How Much Does Your Air Compressor Really Cost?
Look for ways to reduce energy costs and watch the savings add up.
Value, by definition, is a fair return on purchased goods or services. However, real value is routinely sacrificed for the bottom line; initial expenditures or outlays are counted, but the regular operational and periodic maintenance costs go ignored, left to continually, and guilefully, add up. This ignores a common law of business that prohibits paying a little and getting a lot — or the exact opposite of value.
Many times, and usually going unnoticed, the annual cost of operating and maintaining a new procurement can be between two and five times more than the initial purchase price.
Consider the cost of operating a compressed air system, a vital production component in a food manufacturing, processing or packaging facility. Compressed air, often referred to as The Fourth Utility along with water, electricity and natural gas, provides uncompromised and reliable power delivery when properly maintained. It can manipulate pilot valves and open/close the flow of wet or dry ingredients. It can operate and move mechanical linkages for the different pieces of machinery, such as conveyors or packaging equipment.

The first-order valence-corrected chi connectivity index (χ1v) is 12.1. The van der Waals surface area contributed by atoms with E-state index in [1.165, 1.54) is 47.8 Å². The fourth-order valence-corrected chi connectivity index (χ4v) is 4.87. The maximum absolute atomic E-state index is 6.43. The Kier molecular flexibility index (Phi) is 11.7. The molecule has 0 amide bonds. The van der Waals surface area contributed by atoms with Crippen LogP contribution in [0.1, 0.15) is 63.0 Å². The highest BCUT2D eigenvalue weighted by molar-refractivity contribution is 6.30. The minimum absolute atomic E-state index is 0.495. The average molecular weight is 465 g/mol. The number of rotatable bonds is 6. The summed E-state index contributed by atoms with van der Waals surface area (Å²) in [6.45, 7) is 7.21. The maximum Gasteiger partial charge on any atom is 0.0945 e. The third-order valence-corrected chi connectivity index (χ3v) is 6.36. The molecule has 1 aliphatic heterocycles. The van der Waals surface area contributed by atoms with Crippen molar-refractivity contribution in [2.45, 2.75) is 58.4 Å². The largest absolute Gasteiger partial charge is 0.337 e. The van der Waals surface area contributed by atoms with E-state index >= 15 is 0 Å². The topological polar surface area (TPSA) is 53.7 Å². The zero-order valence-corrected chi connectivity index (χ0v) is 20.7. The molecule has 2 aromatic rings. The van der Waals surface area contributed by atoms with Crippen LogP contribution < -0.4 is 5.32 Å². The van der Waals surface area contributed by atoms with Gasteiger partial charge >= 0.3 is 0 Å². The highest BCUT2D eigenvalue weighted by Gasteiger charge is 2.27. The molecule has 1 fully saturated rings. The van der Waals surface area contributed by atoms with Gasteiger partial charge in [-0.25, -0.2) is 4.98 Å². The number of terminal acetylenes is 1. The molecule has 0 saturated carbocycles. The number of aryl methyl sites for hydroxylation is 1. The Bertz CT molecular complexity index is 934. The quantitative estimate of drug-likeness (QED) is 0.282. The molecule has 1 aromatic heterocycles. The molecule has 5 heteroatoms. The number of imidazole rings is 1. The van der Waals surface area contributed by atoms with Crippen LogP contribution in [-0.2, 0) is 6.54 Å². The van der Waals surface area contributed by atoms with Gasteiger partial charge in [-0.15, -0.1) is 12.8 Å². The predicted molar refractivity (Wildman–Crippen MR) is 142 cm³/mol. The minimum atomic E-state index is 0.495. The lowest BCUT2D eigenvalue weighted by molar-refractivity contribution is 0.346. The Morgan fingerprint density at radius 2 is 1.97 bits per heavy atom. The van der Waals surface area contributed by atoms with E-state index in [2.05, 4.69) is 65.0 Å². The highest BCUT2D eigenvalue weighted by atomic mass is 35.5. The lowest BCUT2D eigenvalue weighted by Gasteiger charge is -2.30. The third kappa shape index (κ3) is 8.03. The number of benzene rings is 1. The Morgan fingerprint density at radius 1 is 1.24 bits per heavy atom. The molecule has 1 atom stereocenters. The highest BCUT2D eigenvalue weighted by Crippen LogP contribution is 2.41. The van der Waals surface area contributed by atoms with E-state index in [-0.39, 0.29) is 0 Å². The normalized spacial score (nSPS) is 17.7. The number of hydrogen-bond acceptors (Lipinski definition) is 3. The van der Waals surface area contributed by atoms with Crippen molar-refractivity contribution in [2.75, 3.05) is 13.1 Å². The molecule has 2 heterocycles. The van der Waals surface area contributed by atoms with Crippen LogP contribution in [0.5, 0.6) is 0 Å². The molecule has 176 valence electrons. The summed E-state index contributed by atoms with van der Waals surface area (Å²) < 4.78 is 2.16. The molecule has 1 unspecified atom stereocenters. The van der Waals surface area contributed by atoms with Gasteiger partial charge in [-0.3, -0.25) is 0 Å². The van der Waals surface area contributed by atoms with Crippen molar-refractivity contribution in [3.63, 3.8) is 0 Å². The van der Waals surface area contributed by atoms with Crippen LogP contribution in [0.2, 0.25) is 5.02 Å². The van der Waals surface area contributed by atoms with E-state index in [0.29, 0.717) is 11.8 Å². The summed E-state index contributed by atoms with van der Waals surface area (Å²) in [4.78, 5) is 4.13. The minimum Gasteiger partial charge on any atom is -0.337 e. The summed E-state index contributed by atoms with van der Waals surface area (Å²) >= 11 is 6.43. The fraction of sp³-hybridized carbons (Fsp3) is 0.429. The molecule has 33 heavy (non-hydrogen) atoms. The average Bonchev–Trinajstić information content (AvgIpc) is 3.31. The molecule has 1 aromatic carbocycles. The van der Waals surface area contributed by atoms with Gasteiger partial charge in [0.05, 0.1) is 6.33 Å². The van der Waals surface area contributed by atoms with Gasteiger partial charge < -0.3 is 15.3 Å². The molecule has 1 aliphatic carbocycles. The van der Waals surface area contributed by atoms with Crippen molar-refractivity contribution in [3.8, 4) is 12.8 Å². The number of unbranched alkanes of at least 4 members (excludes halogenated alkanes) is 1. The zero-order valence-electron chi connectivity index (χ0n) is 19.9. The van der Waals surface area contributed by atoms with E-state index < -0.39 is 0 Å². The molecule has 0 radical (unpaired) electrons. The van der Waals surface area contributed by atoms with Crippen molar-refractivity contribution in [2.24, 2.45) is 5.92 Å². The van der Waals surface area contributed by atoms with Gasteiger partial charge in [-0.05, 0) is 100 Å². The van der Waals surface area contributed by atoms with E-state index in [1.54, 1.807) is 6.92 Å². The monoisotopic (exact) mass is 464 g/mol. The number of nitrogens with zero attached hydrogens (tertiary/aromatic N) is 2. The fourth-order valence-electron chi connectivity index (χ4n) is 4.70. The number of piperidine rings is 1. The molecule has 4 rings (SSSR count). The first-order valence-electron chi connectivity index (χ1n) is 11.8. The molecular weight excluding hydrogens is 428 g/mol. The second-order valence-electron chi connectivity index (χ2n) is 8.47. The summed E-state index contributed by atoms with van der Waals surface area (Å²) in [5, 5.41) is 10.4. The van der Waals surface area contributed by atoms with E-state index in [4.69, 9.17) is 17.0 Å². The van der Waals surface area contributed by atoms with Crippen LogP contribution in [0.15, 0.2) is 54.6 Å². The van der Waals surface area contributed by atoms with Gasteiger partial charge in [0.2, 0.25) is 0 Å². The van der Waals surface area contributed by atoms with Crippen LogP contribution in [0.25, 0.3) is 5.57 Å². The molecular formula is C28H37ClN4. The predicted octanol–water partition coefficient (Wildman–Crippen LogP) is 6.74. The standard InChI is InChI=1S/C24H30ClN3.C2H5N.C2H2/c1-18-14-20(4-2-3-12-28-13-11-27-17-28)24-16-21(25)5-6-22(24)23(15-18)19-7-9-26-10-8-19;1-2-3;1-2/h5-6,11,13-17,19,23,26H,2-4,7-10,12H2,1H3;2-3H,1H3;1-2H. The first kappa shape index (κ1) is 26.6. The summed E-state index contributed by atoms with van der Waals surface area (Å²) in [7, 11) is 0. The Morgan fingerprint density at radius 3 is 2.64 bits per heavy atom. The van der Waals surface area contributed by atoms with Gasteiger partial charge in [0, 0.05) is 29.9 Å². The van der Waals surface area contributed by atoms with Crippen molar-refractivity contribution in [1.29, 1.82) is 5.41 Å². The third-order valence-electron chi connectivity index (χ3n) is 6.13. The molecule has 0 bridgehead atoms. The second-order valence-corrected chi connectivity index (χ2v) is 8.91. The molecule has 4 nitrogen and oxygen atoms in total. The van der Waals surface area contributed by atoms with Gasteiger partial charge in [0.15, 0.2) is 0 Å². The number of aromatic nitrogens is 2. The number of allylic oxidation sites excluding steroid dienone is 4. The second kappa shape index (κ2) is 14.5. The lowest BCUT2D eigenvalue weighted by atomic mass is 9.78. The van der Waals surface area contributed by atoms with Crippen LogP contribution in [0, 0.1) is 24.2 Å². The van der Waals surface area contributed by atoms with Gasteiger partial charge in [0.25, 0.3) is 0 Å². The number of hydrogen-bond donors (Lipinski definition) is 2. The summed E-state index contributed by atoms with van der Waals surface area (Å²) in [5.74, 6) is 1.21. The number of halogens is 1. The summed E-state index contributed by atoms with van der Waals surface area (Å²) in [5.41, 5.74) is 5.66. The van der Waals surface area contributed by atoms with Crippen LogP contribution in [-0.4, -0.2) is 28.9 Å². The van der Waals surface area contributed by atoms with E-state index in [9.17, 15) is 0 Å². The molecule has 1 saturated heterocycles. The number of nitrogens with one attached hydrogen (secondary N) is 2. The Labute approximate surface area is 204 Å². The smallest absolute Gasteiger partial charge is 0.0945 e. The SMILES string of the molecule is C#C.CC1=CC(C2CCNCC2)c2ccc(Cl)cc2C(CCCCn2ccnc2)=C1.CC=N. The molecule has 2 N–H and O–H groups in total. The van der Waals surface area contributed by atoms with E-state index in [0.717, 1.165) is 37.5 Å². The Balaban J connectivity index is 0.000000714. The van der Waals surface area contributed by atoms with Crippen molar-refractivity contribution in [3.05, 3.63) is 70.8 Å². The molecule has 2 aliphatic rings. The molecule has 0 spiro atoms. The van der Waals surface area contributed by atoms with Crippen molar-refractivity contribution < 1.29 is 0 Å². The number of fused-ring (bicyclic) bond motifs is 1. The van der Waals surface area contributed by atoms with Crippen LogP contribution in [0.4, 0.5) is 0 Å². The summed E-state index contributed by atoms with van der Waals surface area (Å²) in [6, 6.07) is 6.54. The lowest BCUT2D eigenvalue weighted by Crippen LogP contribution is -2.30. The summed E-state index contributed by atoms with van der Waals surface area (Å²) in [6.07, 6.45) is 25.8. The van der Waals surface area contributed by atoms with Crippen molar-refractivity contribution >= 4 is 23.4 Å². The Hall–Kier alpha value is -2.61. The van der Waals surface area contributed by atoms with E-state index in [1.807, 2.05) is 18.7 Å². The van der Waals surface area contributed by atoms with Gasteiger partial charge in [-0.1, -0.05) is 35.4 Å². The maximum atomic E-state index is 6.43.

Capital expenditures are (ideally) included in annual budgets as regular or periodic line items. But how much does that air compressor really cost? For example, if you purchase an air compressor for $44,000 it will cost approximately $122,000 each year to operate, at 8,760 hours at .08/kWh. Over the course of 10 to 15 years — the lifespan of many compressors — a compressor purchased for less than $50,000 will end up costing more than $1 million in energy costs — more than 20 times the purchase price. With that in mind, it pays to look for ways to cut down on energy costs. Just as quickly as energy costs can compound, steps taken to cut those costs can return big savings in the long run.
Here are 10 steps you can take to optimize your compressed air system and save energy costs.
1. Turn It Off.
There are 168 hours in a week, when three shifts run continuous 24 hour-a-day operations. But because most compressed air systems only run at or near full capacity on average between 60 and 100 hours, turning compressors off during the evenings, weekends or when production and shift fluctuations allow could reduce energy bills up to 20 percent.
2. Reduce Pressure. Run at required pressures, not beyond.
Each two psig reduction cuts energy consumption one percent. Check the system pressure and resist the urge to turn up the pressure to compensate for leaks or drops in pressure due to piping problems or clogged filters. A central supply side controller can greatly reduce the operational pressure band and orchestrate air production much more efficiently and effectively.
3. Fix Existing Leaks.
A quarter-inch air leak at 100 psi can cost more than $2,500 in wasted energy a year, and pipe systems five years or older have been found to leak as much as 25 percent of their pressure and flow. Because four out of five leaks aren’t audible, third-party auditing may be a necessity to detect these leaks.
4. Prevent New Leaks.